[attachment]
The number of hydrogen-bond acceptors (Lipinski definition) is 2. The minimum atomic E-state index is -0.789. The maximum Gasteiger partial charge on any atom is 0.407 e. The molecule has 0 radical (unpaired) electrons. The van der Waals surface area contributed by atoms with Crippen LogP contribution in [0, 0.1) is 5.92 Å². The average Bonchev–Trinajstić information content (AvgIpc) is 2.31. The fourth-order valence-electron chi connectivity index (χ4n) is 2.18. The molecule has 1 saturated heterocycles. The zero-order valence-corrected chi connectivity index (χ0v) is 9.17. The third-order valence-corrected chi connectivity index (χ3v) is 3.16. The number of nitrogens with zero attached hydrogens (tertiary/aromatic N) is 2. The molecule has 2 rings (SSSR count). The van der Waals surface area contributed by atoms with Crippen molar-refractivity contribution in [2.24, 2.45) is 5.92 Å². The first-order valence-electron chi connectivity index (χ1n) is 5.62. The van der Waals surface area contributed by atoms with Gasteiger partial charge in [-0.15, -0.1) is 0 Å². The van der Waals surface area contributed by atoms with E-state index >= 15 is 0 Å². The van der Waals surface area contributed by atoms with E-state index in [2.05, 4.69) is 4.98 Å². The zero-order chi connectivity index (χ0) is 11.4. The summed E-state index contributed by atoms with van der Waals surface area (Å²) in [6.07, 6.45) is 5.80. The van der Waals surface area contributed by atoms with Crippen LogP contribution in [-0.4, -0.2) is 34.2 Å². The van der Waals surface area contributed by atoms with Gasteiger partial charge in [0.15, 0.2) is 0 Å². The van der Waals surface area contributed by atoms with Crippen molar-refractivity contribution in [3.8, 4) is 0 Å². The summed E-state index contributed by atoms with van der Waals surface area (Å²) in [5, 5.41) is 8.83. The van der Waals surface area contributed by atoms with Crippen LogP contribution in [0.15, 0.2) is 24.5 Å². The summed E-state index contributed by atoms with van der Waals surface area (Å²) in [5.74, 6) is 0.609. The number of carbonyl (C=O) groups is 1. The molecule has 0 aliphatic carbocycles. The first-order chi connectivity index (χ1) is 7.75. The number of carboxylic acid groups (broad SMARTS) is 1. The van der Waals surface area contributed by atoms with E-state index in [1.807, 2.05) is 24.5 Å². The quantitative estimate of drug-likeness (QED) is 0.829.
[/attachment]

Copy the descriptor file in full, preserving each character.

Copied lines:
The number of hydrogen-bond acceptors (Lipinski definition) is 2. The minimum atomic E-state index is -0.789. The maximum Gasteiger partial charge on any atom is 0.407 e. The molecule has 0 radical (unpaired) electrons. The van der Waals surface area contributed by atoms with Crippen LogP contribution in [0, 0.1) is 5.92 Å². The average Bonchev–Trinajstić information content (AvgIpc) is 2.31. The fourth-order valence-electron chi connectivity index (χ4n) is 2.18. The molecule has 1 saturated heterocycles. The zero-order valence-corrected chi connectivity index (χ0v) is 9.17. The third-order valence-corrected chi connectivity index (χ3v) is 3.16. The number of nitrogens with zero attached hydrogens (tertiary/aromatic N) is 2. The molecule has 2 rings (SSSR count). The van der Waals surface area contributed by atoms with Crippen molar-refractivity contribution in [2.24, 2.45) is 5.92 Å². The first-order valence-electron chi connectivity index (χ1n) is 5.62. The van der Waals surface area contributed by atoms with Gasteiger partial charge in [-0.15, -0.1) is 0 Å². The van der Waals surface area contributed by atoms with E-state index >= 15 is 0 Å². The van der Waals surface area contributed by atoms with E-state index in [2.05, 4.69) is 4.98 Å². The zero-order chi connectivity index (χ0) is 11.4. The summed E-state index contributed by atoms with van der Waals surface area (Å²) in [6.07, 6.45) is 5.80. The van der Waals surface area contributed by atoms with Crippen LogP contribution in [-0.4, -0.2) is 34.2 Å². The van der Waals surface area contributed by atoms with Gasteiger partial charge in [0.15, 0.2) is 0 Å². The van der Waals surface area contributed by atoms with Crippen molar-refractivity contribution in [3.8, 4) is 0 Å². The summed E-state index contributed by atoms with van der Waals surface area (Å²) in [5, 5.41) is 8.83. The van der Waals surface area contributed by atoms with Crippen LogP contribution in [0.15, 0.2) is 24.5 Å². The summed E-state index contributed by atoms with van der Waals surface area (Å²) in [5.74, 6) is 0.609. The number of carbonyl (C=O) groups is 1. The molecule has 0 aliphatic carbocycles. The first-order chi connectivity index (χ1) is 7.75. The number of carboxylic acid groups (broad SMARTS) is 1. The van der Waals surface area contributed by atoms with E-state index in [1.807, 2.05) is 24.5 Å². The quantitative estimate of drug-likeness (QED) is 0.829.